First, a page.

Expectations headed into this morning showed projections of about 210,000 new jobs added in the United States in January. As it turns out, according to the new report from the Bureau of Labor Statistics, those projections underestimated recent progress in the job market.
Hiring surged in February as the U.S. economic activity picked up amid a progressive drop in Covid-19 cases and vaccines provided hope of more growth ahead. The Labor Department on Friday reported that nonfarm payrolls jumped by 379,000 for the month and the unemployment rate fell to 6.2%.
At face value, monthly job growth of 379,000 obviously looks great, and under normal circumstances, data like this would be worth celebrating.
But nothing about our current circumstances is normal. Despite this encouraging report, the domestic economy is still 9.45 million jobs short of where we were a year ago at this time, before the effects of the pandemic fully took root in the United States.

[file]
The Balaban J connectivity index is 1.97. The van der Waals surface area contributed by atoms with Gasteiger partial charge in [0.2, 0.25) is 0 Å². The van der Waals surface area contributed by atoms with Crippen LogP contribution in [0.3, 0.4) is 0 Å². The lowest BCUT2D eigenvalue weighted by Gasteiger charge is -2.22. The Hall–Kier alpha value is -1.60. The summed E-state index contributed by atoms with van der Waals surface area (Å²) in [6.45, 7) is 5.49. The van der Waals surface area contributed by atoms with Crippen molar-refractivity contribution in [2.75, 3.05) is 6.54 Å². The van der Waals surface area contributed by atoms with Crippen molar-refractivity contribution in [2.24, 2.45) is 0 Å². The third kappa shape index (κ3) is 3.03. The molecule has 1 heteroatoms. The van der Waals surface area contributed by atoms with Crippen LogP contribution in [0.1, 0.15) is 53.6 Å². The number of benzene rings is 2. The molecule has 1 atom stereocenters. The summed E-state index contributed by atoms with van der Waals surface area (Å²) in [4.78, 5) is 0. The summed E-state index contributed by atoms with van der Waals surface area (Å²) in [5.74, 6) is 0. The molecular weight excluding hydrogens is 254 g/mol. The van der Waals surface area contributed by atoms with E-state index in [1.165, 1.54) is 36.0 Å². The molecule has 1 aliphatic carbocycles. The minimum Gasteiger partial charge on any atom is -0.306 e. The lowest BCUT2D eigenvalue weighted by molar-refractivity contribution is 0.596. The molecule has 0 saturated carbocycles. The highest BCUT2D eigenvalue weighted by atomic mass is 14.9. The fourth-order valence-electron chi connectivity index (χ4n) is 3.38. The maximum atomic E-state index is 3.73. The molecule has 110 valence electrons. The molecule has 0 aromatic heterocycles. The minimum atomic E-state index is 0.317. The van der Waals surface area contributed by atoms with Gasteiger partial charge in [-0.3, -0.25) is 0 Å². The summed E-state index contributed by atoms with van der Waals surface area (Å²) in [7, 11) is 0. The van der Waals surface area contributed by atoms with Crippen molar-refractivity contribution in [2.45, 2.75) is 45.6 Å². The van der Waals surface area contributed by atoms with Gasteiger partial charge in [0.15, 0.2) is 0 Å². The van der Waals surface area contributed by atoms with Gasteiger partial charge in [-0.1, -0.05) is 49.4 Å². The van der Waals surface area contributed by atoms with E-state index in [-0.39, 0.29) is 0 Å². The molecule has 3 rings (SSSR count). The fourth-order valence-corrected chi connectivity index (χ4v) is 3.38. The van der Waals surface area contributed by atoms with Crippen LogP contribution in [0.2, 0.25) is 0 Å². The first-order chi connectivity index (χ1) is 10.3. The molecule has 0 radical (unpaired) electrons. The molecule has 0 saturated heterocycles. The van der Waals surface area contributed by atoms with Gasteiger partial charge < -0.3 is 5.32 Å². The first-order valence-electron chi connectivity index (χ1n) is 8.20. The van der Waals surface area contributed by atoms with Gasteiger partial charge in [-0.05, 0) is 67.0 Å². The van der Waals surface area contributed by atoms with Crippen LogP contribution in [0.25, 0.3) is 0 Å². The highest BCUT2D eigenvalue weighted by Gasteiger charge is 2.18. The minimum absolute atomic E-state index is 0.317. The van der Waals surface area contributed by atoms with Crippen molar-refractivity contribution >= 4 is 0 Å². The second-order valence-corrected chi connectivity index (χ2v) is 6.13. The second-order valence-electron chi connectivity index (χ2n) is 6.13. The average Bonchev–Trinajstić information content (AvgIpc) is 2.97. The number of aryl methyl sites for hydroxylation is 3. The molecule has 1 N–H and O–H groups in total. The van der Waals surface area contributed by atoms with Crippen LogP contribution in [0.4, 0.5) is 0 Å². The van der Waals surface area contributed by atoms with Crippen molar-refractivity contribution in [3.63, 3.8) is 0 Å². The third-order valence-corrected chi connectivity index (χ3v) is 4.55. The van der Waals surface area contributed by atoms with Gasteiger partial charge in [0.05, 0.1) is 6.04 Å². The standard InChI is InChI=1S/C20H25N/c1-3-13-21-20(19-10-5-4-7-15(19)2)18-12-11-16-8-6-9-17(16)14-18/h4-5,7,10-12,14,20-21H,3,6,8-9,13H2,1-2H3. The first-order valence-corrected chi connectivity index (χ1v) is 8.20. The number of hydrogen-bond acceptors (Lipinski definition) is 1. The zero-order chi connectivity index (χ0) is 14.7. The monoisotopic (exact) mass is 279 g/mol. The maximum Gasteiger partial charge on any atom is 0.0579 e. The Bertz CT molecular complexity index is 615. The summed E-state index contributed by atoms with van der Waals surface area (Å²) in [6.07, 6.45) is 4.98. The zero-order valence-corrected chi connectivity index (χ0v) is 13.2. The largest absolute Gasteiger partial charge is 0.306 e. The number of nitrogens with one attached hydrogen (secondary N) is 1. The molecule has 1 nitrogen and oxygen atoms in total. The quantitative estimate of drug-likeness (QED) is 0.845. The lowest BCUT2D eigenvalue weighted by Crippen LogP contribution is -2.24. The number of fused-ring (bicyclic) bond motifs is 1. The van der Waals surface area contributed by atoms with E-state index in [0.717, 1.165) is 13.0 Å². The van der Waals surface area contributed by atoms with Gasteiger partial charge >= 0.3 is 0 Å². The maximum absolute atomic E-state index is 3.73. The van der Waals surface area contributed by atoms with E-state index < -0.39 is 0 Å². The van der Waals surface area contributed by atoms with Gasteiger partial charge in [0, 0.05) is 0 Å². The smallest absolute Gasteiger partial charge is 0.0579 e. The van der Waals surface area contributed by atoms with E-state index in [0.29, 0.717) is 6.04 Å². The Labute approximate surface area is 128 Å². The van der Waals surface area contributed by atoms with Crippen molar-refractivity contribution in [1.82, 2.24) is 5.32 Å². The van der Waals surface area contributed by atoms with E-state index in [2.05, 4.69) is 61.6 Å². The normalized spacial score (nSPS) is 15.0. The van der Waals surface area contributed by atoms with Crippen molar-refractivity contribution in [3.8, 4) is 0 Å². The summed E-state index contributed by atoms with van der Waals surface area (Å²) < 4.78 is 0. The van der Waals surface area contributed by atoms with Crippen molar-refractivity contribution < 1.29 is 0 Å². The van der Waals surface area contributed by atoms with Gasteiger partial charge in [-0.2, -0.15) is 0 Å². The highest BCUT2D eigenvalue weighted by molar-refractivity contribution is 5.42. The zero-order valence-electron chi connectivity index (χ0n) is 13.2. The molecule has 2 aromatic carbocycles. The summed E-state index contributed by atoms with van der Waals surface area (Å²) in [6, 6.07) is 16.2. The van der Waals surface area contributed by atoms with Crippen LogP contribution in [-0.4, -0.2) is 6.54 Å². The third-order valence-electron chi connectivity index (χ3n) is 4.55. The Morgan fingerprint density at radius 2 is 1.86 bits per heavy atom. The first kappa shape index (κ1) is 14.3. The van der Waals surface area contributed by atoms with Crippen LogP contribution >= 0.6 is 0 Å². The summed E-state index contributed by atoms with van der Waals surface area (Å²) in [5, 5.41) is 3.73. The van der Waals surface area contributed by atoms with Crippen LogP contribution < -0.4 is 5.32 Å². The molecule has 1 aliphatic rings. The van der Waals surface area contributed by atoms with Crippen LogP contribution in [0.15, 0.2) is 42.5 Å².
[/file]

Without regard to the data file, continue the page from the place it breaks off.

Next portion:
As we discussed in January, the trajectory in recent months highlights the broader problem: In March and April of last year, the economy shed over 22 million jobs. The United States spent the next several months adding, but that only brought us back halfway to where we were.
Just as importantly, the monthly totals gradually decreased in the latter half of 2020. In other words, even as the economy added jobs, July's totals were worse than June's, August's totals were worse than July's, September's totals were worse than August's, and so on.
Making matters considerably worse, in December, the economy stopped adding jobs altogether. Indeed, according to the revised totals, the United States shed over 300,000 jobs in the final month of 2020.
But we still have a long way to go. If we maintain the pace of job creation seen in February, it will take two years to get back to pre-COVID levels -- which is why the pace needs to be much faster. With a robust COVID relief package moving forward in the Senate, that's far more likely.
Above you'll find the chart I run every month, showing monthly changes in total jobs since the start of the Great Recession. The image makes a distinction: red columns point to monthly changes under the Bush and Trump administrations, while blue columns point to monthly job changes under the Obama and Biden administrations.